Brake drums are currently applied only on the rear axle and are not easy to replace. If you notice that the rear brakes are weaker or the parking brake is less efficient than before, you should have the drum braking system inspected. Replacing drums requires specialist tools. This is why it should be done by a specialized garage. Changing drums requires also changing the brake shoes and - in many car models - also the wheel bearings.
When should brake drums be changed?
Changing brake drums is a complicated procedure requiring specialist tools and knowledge about how brake drums are built and operate. They must be changed when the thickness of their working surface goes down below the value impressed on each drum. They may also need replacing if damaged by brake discs unchanged when required.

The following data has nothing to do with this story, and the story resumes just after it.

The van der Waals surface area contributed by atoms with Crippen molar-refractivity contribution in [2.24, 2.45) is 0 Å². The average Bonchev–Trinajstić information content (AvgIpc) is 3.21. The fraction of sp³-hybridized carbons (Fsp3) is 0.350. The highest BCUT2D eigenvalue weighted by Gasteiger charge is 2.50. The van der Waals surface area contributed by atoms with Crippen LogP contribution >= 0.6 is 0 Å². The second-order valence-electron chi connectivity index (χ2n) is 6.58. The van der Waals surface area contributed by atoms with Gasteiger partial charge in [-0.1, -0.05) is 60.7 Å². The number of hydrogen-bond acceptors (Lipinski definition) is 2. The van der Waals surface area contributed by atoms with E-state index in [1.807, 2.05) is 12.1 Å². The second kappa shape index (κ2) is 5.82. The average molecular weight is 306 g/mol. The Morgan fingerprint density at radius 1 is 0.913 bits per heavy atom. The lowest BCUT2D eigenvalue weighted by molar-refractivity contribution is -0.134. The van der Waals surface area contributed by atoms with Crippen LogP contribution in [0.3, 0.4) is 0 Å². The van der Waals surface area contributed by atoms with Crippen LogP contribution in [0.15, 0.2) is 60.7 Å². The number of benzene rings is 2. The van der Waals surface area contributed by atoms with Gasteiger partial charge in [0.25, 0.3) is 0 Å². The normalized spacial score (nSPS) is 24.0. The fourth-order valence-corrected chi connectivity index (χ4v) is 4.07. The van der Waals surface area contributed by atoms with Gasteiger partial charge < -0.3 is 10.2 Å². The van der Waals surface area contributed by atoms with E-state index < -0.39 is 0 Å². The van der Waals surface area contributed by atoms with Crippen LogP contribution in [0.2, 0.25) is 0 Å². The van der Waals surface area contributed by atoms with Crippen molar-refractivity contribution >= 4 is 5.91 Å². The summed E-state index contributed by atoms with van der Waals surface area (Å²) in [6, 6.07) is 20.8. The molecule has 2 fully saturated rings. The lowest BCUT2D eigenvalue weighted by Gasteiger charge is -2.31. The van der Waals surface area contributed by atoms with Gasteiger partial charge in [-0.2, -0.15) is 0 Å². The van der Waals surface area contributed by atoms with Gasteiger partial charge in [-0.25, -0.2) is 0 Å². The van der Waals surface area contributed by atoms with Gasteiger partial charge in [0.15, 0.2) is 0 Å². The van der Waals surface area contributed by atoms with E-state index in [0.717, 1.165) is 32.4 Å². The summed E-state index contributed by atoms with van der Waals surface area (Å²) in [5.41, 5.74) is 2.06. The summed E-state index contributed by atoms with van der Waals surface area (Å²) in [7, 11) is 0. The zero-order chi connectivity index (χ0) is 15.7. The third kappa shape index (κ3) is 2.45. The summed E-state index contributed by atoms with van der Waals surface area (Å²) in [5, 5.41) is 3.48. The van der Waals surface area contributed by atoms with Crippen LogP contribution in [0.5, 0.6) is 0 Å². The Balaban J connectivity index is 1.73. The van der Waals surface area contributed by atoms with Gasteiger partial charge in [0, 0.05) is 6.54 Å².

How are brake drums changed?
Changing a brake drum requires removing a wheel and disassembling the drum, which is frequently connected with removing the wheel bearing, and, consequently, replacing brake shoes. This, in turn, requires disassembling and reassembling the brake shoe adjuster lever.
The parking brake, also referred to as the hand brake, generally operates by means of drum brakes. This is why it must be disconnected from the shoes and then properly fitted back in place and adjusted. A wheel bearing removed together with a wheel is usually unfit for further use and requires changing.
Finally, one must not forget to check the level of the braking fluid in the brake fluid reservoir on the brake pump. It is also worth to check the boiling point of the brake fluid by means of a special tester. The whole procedure should be followed by a test drive and a brake test on a diagnostic path.
What else to keep in mind?
The useful life of brake drums depends largely on your driving style, but generally, one set of drums should run for approximately 100-150 thousand kilometres. This is why a good idea is to choose good quality drums to avoid having to go through the above procedure too often.